“They ask me if I’m black or white, I’m neither/Race is a made-up thing, I don’t believe in it. My genes tie me to those that despise me (and) made a living killing the ones that inspired me/I ain’t just talking about singing and dancing/I was taught life and manhood by black men.”
The black men Ali refers to include all his hip-hop heroes (other favorites include Melle Mel, Chuck D and Rakim, the latter of whom he toured with last year). On a more personal level, he also has his Muslim mentors to thank, he said, “for teaching me to be a balanced human being.”
Ali has long been a worshiper at the Masjid An-Nur mosque in north Minneapolis. It’s also the mosque attended by Rep. Keith Ellison, Congress’ first Muslim.
“I’m extremely proud of him,” said Ali, who doesn’t really know Ellison but credits him for vicariously helping kick-start his career. (Ellison reportedly represented a friend in a police beating case, and the friend gave Ali some of the settlement money to record his first release, the 2000 cassette “Rites of Passage.”)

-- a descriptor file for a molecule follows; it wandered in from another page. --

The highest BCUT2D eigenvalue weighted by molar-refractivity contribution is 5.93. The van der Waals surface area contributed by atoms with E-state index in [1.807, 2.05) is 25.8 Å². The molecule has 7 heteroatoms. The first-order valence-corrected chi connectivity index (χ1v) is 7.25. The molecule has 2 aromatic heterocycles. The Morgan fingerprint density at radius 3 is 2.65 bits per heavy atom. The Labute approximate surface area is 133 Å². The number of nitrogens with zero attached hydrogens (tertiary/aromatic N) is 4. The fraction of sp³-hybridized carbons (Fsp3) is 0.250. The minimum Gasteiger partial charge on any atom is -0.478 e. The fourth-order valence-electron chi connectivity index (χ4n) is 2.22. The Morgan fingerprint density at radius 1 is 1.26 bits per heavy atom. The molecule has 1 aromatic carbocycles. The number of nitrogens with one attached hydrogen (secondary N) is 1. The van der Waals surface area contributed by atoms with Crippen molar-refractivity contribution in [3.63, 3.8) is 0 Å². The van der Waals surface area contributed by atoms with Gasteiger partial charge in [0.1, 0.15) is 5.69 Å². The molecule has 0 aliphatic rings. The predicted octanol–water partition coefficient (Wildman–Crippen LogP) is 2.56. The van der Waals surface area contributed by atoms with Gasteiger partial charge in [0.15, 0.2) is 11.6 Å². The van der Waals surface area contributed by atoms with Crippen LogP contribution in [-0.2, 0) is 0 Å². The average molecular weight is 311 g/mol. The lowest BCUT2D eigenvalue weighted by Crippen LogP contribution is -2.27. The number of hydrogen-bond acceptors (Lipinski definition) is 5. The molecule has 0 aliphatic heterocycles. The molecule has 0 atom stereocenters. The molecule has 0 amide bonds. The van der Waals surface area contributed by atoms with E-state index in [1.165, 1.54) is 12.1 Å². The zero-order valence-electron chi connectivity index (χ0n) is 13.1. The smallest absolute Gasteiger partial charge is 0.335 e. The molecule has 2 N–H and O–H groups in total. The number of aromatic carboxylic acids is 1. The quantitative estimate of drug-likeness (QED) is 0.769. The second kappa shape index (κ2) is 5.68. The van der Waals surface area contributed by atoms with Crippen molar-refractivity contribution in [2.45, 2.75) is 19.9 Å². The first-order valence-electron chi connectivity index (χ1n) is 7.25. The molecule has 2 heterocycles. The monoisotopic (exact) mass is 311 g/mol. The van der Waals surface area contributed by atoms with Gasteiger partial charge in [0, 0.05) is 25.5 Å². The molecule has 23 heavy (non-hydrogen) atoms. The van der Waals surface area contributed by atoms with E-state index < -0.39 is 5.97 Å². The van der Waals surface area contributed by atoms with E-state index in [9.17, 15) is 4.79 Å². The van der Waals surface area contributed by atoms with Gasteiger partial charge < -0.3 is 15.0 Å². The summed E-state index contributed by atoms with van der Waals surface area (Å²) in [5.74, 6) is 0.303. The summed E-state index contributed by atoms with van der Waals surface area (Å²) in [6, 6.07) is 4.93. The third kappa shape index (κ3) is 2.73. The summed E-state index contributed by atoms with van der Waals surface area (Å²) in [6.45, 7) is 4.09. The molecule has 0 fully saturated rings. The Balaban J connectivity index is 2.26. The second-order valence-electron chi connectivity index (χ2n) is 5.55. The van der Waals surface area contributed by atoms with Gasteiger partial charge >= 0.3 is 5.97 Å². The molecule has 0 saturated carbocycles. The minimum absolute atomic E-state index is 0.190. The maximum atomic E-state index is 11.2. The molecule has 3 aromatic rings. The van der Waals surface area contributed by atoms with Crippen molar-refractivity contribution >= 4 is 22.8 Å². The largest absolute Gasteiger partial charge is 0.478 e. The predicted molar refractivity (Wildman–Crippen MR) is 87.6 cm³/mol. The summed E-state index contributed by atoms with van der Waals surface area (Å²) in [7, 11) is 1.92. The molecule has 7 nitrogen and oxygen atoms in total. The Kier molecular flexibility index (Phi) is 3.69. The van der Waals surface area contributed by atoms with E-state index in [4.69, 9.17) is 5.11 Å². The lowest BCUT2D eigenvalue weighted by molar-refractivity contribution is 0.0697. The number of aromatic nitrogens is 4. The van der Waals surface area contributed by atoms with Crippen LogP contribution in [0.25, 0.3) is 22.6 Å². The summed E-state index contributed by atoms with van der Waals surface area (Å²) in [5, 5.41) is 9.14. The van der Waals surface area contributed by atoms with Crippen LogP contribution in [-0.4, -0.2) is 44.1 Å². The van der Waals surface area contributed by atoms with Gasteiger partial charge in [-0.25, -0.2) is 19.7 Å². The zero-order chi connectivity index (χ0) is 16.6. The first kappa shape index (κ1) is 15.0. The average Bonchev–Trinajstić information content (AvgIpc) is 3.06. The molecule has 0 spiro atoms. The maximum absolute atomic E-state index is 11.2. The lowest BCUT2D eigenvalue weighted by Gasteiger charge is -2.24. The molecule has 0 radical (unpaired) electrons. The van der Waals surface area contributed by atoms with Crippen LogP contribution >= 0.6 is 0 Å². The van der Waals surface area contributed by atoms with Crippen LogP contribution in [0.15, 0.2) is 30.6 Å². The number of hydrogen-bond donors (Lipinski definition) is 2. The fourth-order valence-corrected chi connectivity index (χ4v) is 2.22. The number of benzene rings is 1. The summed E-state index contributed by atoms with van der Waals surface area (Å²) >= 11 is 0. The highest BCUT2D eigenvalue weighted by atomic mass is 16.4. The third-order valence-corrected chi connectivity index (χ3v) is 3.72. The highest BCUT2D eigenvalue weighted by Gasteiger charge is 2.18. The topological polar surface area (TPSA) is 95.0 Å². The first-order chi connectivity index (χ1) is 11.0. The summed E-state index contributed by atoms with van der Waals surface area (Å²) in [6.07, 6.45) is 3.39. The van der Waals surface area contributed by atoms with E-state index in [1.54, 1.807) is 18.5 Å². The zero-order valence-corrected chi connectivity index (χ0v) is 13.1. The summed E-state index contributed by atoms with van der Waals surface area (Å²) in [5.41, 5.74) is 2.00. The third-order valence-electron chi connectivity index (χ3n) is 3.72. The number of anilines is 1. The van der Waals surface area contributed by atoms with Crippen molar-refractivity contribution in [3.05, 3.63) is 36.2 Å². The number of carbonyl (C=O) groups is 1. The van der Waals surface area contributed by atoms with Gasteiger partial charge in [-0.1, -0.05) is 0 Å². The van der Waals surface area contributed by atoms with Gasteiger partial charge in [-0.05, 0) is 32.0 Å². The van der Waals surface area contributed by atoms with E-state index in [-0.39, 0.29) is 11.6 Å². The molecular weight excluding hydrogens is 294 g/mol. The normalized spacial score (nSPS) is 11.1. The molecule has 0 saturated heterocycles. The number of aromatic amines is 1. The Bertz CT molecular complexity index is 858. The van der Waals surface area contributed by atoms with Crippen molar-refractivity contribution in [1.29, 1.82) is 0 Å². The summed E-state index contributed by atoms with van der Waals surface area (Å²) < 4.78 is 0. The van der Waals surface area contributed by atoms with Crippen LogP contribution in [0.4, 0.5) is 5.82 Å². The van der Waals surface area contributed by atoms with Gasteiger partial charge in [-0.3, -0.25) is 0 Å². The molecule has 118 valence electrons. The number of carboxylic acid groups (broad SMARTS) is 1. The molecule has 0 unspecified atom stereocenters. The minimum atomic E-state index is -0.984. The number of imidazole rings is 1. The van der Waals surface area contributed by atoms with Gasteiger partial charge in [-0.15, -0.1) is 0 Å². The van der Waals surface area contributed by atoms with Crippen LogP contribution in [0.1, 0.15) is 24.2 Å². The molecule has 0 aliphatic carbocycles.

As Ali explained it, he was given that name by mosque leaders based on the prophet Mohammed’s cousin and son-in-law who: a) had physical abnormalities (the rapper is also legally blind); and b) went against the will of his family to follow Mohammed.
Like many of us, he said of his religious practices, “I’m not as active as I once was, mainly because of my schedule.”
Still, he said he regularly reads the Qur’an and teaches it to his son. In the new album’s closing track, “Ear to Ear,” he boasts of Faheem knowing the “verses of the Qur’an” and “all the words to `La-De-Da-De,’” the classic hip-hop song.